Fair Winds and Following Seas - bit rough but
Course: East 6 knots
Wind: West nor'west, fresh
Weather: Overcast, mild. Sea: moderate on a 3 meter swell
Day's Run: 142 miles
The wind has continued to back and freshen as expected, getting up to force
6, that's 22-27 knots, for several hours last night. It has now eased a little, we have a large swell running which Sylph is at times rolling heavily to, but otherwise taking it all in her stride.
I shipped my storm boards yesterday, they close off the companionway hatch
leading from the cockpit to the cabin below. I had modified them before
leaving Annapolis, replacing the upper board with a piece of transparent
acrylic so it could act as a window. This has worked very well, I can close
out the wind and rain now without feeling totally isolated from what is
going on outside. I was also impressed with how quiet and peaceful the cabin
became with the boards shipped, and warmer as well. I guess because the old
boards blocked everything out I very rarely shipped the upper board. I'd put
that down as a success with only some minor adjustments to be made.
Another win this passage is my chain pipe cover for the cable locker, I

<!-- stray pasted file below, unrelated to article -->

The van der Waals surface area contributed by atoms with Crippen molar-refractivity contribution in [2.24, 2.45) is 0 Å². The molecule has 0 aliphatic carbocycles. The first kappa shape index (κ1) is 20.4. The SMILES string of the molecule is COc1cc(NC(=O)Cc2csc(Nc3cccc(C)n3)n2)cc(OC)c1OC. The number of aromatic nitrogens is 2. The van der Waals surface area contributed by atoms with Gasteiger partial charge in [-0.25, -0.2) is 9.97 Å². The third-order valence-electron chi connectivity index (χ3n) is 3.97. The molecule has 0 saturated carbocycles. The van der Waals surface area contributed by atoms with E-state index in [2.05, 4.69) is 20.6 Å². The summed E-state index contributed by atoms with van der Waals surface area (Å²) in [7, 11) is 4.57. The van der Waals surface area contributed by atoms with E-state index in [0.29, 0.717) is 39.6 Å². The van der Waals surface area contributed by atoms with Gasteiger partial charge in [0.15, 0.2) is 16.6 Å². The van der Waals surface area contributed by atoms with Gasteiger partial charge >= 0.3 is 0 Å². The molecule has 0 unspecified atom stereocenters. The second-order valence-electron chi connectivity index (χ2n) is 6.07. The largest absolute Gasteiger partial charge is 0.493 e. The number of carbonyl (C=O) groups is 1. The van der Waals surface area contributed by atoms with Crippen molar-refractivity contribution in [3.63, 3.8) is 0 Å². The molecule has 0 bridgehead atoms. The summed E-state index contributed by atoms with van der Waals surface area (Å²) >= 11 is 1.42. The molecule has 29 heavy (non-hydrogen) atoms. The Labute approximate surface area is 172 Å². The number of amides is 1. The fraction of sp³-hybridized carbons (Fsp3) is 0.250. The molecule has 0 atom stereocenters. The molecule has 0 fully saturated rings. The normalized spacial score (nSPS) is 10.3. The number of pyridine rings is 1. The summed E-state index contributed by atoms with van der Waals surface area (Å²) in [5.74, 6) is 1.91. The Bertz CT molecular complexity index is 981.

fitted some rubber tape around the edge of the pipe in the way of a seal and
the bilge has been drier this passage then ever before. My goal is one day
to have all the hatches and other deck fittings etc which can allow even a
drip in to be fully watertight, so the bilge will remain totally dry
regardless of the conditions (though condensation in cold water is hard to
beat). The main objective here is to protect the hull from rust. There are
many areas I cannot get to without stripping the cabin furniture, something
I may do one day if I live long enough and make a windfall. In the meantime
I chip, wire brush, paint and try to keep the bilges dry.
I expect the conditions will remain much the same over the next 24 hours,
then they should become light ahead of another low pressure system. We shall
have to watch this system closely, if it goes well it might give us the push
north to Galway Bay, where we wish to go. (Our aim is to compare the
Guinness with that which Fintin serves at the Galway Bay Irish Pub in
Annapolis.) On the other hand, the west coast of Ireland is prone to heavy
swells and making a landfall there with a strong onshore wind is not
recommended. This may mean having to make landfall on the south or even east
coast. Such are the joys of cruising in a small boat.
All is well.
* The wind is said to "back" when its direction shifts in an anticlockwise
direction, (this is its simplest definition, just in case someone wants to